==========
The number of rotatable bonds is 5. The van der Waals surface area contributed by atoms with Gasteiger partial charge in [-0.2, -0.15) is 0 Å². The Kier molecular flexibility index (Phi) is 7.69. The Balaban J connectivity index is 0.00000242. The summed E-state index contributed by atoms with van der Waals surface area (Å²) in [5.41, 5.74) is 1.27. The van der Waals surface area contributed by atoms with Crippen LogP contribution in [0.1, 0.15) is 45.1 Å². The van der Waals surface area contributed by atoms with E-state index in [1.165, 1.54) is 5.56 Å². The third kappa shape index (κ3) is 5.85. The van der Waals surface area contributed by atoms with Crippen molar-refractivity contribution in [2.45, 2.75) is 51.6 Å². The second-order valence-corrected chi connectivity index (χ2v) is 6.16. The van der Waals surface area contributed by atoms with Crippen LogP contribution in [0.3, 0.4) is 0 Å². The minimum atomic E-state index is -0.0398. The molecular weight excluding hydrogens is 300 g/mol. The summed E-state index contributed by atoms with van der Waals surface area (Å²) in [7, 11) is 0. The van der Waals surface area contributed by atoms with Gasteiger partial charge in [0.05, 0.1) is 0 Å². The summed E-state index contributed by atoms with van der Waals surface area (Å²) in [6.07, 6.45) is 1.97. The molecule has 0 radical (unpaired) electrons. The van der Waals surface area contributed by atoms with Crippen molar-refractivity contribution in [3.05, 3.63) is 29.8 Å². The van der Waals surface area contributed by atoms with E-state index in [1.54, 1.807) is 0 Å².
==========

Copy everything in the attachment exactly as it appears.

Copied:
The number of rotatable bonds is 5. The van der Waals surface area contributed by atoms with Gasteiger partial charge in [-0.2, -0.15) is 0 Å². The Kier molecular flexibility index (Phi) is 7.69. The Balaban J connectivity index is 0.00000242. The summed E-state index contributed by atoms with van der Waals surface area (Å²) in [5.41, 5.74) is 1.27. The van der Waals surface area contributed by atoms with Crippen LogP contribution in [0.1, 0.15) is 45.1 Å². The van der Waals surface area contributed by atoms with E-state index in [1.165, 1.54) is 5.56 Å². The third kappa shape index (κ3) is 5.85. The van der Waals surface area contributed by atoms with Crippen molar-refractivity contribution in [2.45, 2.75) is 51.6 Å². The second-order valence-corrected chi connectivity index (χ2v) is 6.16. The van der Waals surface area contributed by atoms with Crippen LogP contribution in [0.3, 0.4) is 0 Å². The minimum atomic E-state index is -0.0398. The molecular weight excluding hydrogens is 300 g/mol. The summed E-state index contributed by atoms with van der Waals surface area (Å²) in [7, 11) is 0. The van der Waals surface area contributed by atoms with Gasteiger partial charge in [0.05, 0.1) is 0 Å². The summed E-state index contributed by atoms with van der Waals surface area (Å²) in [6.07, 6.45) is 1.97. The molecule has 0 radical (unpaired) electrons. The van der Waals surface area contributed by atoms with Crippen molar-refractivity contribution in [3.05, 3.63) is 29.8 Å². The van der Waals surface area contributed by atoms with E-state index in [1.54, 1.807) is 0 Å².